The 62 portions on Mt Wilson, surveyed by E.S. Wyndham in 1868 were put up for sale in 1870 at Windsor. By 1876 all had been purchased, largely by leading citizens in business and politics in NSW, seeking the mountain air as a summer retreat from the humidity and the less than salubrious atmosphere of Sydney in the 1870's. Richard Wynne purchased a substantial holding on which he planned to realize his vision of an English Park estate with grand architecture - a vision ultimately completed by his grandson with the construction of Wynstay in 1923, on a site reserved by Richard Wynne for his grand residence (possibly a castle). The crenellated stone walls, the imposing original Gateway and the hexagonal stone Gatehouse are all in their way a fitting introduction to Richard Wynne's idealised romantic and sometimes fanciful recreation of an English rural estate. Significantly, most of these early buildings have survived virtually unchanged, relatively intact, representing 120 years of one family's occupation of this site. The garden and the buildings have recently been classified by the National Trust. Richard Wynne died on the 15th June 1895. He is chiefly remembered as the founder and benefactor of the Wynne Art Prize for landscape.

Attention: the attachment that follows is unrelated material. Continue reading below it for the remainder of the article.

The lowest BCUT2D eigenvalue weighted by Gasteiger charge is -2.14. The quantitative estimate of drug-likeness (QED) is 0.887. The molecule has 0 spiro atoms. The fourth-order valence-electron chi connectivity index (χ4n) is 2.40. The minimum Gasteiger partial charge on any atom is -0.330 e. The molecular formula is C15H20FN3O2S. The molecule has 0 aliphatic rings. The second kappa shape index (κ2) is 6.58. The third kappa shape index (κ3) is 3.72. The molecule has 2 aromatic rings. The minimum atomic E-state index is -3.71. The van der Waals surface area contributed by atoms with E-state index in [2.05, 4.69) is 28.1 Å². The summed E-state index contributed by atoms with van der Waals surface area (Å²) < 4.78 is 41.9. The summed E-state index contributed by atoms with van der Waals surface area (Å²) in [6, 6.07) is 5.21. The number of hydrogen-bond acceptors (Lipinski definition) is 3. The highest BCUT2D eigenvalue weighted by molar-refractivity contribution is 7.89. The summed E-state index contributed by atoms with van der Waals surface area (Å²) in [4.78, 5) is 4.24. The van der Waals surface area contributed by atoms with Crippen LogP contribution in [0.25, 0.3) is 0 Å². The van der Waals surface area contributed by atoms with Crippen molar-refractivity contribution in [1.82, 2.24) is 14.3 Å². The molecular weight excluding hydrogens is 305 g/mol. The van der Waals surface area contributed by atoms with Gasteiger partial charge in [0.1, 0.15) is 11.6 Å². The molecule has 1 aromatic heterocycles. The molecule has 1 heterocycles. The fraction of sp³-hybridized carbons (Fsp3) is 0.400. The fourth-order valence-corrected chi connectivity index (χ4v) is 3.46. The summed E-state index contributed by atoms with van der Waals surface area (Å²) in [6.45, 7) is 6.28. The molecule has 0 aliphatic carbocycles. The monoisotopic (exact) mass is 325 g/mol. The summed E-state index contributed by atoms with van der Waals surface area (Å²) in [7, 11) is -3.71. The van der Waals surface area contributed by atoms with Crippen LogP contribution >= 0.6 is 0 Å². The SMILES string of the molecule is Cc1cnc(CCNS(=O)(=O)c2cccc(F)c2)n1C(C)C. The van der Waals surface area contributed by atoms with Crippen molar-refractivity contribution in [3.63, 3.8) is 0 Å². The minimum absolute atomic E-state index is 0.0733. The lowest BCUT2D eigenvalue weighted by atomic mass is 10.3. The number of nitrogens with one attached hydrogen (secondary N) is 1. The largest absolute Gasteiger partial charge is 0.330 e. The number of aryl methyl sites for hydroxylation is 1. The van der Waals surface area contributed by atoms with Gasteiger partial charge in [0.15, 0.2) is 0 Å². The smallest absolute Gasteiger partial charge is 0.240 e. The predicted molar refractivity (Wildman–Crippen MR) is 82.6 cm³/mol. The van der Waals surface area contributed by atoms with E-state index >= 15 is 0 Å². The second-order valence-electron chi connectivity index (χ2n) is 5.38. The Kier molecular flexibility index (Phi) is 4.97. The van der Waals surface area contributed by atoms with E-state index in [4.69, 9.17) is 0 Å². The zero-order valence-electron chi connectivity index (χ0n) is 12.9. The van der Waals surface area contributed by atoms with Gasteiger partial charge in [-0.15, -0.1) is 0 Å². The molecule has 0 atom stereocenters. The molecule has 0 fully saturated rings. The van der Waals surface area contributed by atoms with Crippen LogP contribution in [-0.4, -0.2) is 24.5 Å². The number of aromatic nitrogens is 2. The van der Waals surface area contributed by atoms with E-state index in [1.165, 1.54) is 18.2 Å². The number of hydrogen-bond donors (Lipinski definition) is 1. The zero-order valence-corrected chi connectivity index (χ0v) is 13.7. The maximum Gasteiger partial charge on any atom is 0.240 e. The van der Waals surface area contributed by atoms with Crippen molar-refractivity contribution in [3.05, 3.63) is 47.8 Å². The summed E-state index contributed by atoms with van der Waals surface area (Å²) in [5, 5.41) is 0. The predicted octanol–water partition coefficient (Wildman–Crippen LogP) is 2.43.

ORIGINAL COTTAGE, C. 1875. A two room timber building in the Victorian Carpenter Gothic style. While it was being built, Richard Wynne discovered that sleeper-getters for the new Blue Mountains railway had felled timber on his land, cut it up and shaped sleepers ready for transport. He notched some of these to ensure rejection by the railway authorities, then used them for the floor of his cottage.